By Jennifer Lugo – Collegiate Staff
Citing safety concerns, Grand Rapids Community College administrators revised the college’s vehicle transportation policy.
Beginning this academic year, staff and students no longer have the option of using the college’s 15-passenger vans for any reason.
GRCC Communications Director Leah Nixon said a committee completed a comprehensive review of the van program and shared it with the president’s cabinet.
“Based on the research data, President Ender and the cabinet made the decision to discontinue use of 15-passenger vans for any student transportation,” Nixon said.
Tina Hoxie, Associate Provost and Dean of Student Affairs, said safety comes first.
“In reviewing this policy, they began to look at all the things we should consider when providing the 15-passenger vans in terms of safety, and then made the decision that we would no longer use them for safety purposes,” Hoxie said.
Lisa Freiburger, Vice President of Finance and Administration, explained that the college will still utilize af of the vans, while selling some of the older ones that aren’t as efficient.
“As we continue to watch across the country, potential issues, concerns, and warnings about 15-passenger vans, we really just want to err on the side of caution,” Freiburger said.
The remaining vans will not be used by students, including sports teams and GRCC will no longer be servicing them. Instead, they will be used for maintenance and other purposes around the college.
Some student organizations think this puts limitations on what students can do and are worried about increasing travel costs and wanted to know what other options exist.
“I think it makes it difficult for clubs and staff to transport things without the use of those vans,” said Sarah Vansolkema, president of the ‘Stand-Out’ committee said. “Cost of transportation for faculty groups and clubs will cost more now and I’m sure the money for those things (is) already enough.”
Student Alliance brought up carpooling and vehicle renting. If carpooling, organizations can turn in gas receipts and transportation could be paid for out of the organization or club’s funds. Car rentals can be tricky,though, as most rental places have a minimum age of 25 to rent a vehicle.
GRCC has partnered with Great Lakes Motorcoach, Compass Motor Coach, Dean Transportation and Cardinal Charters & Tours to provide service to staff and students.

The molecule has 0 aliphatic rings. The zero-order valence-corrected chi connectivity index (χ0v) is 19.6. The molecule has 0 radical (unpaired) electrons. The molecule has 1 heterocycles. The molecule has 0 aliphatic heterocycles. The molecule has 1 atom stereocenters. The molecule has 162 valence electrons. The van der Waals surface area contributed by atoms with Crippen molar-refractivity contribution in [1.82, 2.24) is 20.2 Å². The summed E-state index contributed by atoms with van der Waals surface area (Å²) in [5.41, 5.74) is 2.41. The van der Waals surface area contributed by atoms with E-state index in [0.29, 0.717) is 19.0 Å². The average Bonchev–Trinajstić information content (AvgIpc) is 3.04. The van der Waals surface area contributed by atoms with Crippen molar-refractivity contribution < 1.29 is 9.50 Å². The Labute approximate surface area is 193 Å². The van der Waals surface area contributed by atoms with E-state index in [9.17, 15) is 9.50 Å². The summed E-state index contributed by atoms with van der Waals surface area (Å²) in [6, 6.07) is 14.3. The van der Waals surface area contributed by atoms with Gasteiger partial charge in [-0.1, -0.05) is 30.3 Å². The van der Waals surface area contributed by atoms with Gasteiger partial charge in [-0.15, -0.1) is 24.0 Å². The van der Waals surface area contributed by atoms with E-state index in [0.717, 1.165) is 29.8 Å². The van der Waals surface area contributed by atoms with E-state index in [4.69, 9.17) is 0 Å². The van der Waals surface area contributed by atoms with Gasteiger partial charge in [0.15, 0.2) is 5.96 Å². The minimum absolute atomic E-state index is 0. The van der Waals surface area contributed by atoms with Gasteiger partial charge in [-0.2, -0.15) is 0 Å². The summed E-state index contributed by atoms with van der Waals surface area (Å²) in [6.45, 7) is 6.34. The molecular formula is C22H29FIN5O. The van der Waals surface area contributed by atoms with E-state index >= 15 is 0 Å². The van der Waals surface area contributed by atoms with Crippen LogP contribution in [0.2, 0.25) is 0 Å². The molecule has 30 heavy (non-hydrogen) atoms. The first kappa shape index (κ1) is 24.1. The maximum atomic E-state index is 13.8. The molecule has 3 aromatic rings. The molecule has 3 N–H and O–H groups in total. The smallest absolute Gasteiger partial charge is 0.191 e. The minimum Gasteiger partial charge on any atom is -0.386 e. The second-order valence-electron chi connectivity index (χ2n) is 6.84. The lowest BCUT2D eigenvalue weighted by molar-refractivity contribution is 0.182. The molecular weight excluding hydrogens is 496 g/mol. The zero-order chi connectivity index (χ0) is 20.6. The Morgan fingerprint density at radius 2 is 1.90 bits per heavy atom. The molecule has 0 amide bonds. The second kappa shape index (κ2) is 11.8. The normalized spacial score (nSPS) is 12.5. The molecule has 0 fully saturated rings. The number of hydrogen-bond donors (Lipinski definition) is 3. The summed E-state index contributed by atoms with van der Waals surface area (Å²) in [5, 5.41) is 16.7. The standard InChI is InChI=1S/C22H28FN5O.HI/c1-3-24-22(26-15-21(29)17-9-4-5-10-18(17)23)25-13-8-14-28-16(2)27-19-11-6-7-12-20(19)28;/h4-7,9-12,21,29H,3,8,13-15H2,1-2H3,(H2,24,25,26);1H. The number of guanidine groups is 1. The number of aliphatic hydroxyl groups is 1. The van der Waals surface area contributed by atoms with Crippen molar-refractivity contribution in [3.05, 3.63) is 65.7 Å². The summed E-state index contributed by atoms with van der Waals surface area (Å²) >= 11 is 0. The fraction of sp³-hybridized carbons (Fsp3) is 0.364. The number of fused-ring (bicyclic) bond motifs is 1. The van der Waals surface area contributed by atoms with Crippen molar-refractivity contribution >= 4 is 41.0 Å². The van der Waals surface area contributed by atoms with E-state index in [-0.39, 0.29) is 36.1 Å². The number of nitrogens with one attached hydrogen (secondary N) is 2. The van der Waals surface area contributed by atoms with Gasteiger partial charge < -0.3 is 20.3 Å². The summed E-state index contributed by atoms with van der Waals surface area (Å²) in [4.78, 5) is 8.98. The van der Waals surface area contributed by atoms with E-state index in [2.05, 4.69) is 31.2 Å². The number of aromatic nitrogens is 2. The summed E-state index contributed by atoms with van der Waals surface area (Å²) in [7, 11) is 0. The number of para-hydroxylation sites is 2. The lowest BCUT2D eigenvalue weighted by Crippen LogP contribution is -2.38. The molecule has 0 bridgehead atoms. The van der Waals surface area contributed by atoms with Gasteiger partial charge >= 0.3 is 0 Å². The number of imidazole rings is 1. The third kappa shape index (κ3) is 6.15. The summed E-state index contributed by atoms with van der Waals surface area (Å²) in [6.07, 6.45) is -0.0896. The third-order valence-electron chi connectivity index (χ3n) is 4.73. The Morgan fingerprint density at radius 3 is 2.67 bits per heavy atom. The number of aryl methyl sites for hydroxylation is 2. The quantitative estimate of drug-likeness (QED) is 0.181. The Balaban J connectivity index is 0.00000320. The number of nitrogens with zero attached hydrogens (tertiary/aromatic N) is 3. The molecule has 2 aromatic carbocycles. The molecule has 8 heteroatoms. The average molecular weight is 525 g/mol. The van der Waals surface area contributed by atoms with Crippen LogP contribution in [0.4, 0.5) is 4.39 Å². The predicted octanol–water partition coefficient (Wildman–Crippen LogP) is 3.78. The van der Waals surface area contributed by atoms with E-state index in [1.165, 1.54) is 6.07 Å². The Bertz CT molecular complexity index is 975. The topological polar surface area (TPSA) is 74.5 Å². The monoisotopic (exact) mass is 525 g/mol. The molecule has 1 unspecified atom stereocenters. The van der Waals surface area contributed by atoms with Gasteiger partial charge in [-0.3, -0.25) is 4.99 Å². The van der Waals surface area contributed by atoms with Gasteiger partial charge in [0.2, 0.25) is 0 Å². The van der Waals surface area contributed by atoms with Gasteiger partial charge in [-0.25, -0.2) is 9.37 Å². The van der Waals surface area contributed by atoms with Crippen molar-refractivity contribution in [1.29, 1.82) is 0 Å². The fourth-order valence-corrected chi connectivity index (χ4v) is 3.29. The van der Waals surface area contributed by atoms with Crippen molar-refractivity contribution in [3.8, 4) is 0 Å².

“If a student organization wants to take a trip, we would look to coordinate bus transportation, air transportation or train transportation,” Hoxie said. This includes all groups including athletic, performing arts and other organizations. The funds would have to be accounted for from the group’s budget.
If student groups need help with the additional costs of these services, they can ask Student Life.
“Certainly the Student Life office will work this year with student organizations that they find that there’s a circumstance where they need assistance with additional fundraisers,” Hoxie said. “All student organizations have access to those (extra) allocated funds.”
Hoxie explained that not many student groups took advantage of the vans in the past, but the performing arts groups did.
There is more of an impact in the performing arts groups than in student organizations, as they have utilized the vans more through their having large groups like choirs. Kevin Dobreff, the head of the music department at GRCC, feels conflicted by the change .
“I completely support the decision of the college, the board of trustees and the president to decommission the fleet of 15-passenger vans because of the safety issue,” Dobreff said. “However it puts us in a difficult position to request additional funding to support our recruitment efforts that require… our ensembles (to) travel to local high schools.”
The ensembles that travel have larger groups of students, and that’s not including staff.
“The college choir has anywhere from 50-80 students,” Dobreff said.
It will be difficult to find funding for these groups, requiring more fundraising.
Freiburger understands that there may very well be extra costs involved with the new forms of transportation.
“We really need to get through a year to determine what that cost will be moving forward and we will adjust budgets appropriately,” Freiburger said. “It is not a cost savings measure at all. My guess is that it will probably wind up costing the institution a lot more. But then again, safety is paramount, so that’s okay.”
“We live in a state where weather is an issue a larger number of months than we’d like it to be,” Hoxie said. and so again, it’s that ability of people being qualified to use the vans in all weather conditions and then what do we do to make sure that students are safe,” Hoxie said.
To Hoxie, using smaller vehicles, trains, buses, and planes are just safer routes.
“When you weigh cost versus safety, safety should win out,” Hoxie said.